"Her nakedness was not absolute, behind her ear she had a poisonous flower with orange petals."
– Gabriel Garcia Marquez, Memories of My Melancholy Whores
Yes, it's an orange ink this time. There are no naked people or poisonous flowers in this review though.
Orange Indien. An ink color I wanted to have for so long. An ink color that has been the topic of a lot of discussions about non-black and non-blue inks. This ink, together with the bottle of Larmes de Cassis was sent to me by Exaclair's VP Karen Doherty last year as another addition to the orange stuff in my Happy Halloween post. The box did not make it for the Halloween, and came much, much later. But it's here and so I'm writing a review.
I love the fact that the makers of J. Herbin inks truly pay attention to details in their product packaging and presentation. J. Herbin ink boxes are elegantly designed, with a separate icon for each ink color. Orange Indien has an elephant icon and I love it! :)
The Herbin ink bottles are also very unique - each bottle has an integrated pen rest, but it's too small to hold even medium-sized pens. Here, my copper Esterbrook SJ barely fits into the pen rest. Despite that, the boxes and bottles are always easy to store in a box or cabinet because they are compact.
Orange Indien is another excellent ink from J. Herbin. I am very eager to try it when I received it, and I wasn't disappointed. I wrote a full page journal entry using it and the color did not hurt my eyes. Yes, the color jumps off the page at first, because of its bright color, but it's not so intensely bright that it will be difficult to read. It has excellent flow, as all Herbin inks are, and significant shading is seen when used to write with broad or italic nibs. There is even minor shading in the lines I wrote using the Parker Jotter. It may not be very visible in the photos, though.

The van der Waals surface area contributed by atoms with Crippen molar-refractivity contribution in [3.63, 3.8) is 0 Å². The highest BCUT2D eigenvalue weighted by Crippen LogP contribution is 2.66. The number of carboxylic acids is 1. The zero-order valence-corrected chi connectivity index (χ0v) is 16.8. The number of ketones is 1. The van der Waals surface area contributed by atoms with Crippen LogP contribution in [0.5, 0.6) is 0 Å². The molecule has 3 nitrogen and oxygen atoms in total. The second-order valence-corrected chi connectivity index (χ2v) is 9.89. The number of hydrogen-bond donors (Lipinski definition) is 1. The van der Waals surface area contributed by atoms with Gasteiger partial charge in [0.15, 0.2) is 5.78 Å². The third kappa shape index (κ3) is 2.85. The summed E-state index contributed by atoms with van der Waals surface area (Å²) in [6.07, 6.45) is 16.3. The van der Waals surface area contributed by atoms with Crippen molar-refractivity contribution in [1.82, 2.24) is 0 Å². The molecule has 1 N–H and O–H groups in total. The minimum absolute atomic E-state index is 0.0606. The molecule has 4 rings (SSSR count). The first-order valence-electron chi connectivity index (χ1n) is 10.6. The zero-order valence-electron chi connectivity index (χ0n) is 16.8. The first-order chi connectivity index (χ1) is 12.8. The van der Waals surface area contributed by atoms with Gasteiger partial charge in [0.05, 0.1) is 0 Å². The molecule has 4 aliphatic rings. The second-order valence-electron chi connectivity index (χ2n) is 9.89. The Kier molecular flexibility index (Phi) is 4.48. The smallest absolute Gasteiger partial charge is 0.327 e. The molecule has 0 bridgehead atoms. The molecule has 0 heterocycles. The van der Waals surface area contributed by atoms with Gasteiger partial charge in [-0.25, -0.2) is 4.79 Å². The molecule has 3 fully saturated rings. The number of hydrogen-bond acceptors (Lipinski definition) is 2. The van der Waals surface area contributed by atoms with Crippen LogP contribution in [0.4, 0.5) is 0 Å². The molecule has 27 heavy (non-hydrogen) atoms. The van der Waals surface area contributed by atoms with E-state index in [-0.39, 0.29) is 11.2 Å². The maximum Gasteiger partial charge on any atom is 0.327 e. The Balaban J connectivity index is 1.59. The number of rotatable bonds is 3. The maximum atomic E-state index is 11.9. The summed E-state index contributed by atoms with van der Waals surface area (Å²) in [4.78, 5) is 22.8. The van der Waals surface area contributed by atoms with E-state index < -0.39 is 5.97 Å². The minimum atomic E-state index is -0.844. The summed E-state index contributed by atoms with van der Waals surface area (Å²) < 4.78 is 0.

The ink looks darker in white (Rhodia) paper than in the off-white, ivory (Scribe) paper. It is even darker in the lines I wrote using the Parker Jotter pen than the Manuscript Calligraphy pen. Shading can be seen in the lines of text written with the Manuscript pen.
On the ivory-colored paper, Orange Indien looked a bit pale, and it showed traces of yellow in the orange. The lines written with the Parker Jotter are thicker, but not darker than the Manuscipt-written text. There is more uniformity in color here, between the Manuscript (broad and italic nib) and Parker (round, medium nib)written text, but I'm not sure if that can be attributed to the paper color, or the fact that Scribe paper absorbed more ink, which explains the feathering and extensive bleed in the Scribe paper.
...and on Rhodia pad.
Here is the back page of Scribe paper with significant bleed when I used the medium-nibbed Parker Jotter. There is no feathering and bleed on the Rhodia paper, though.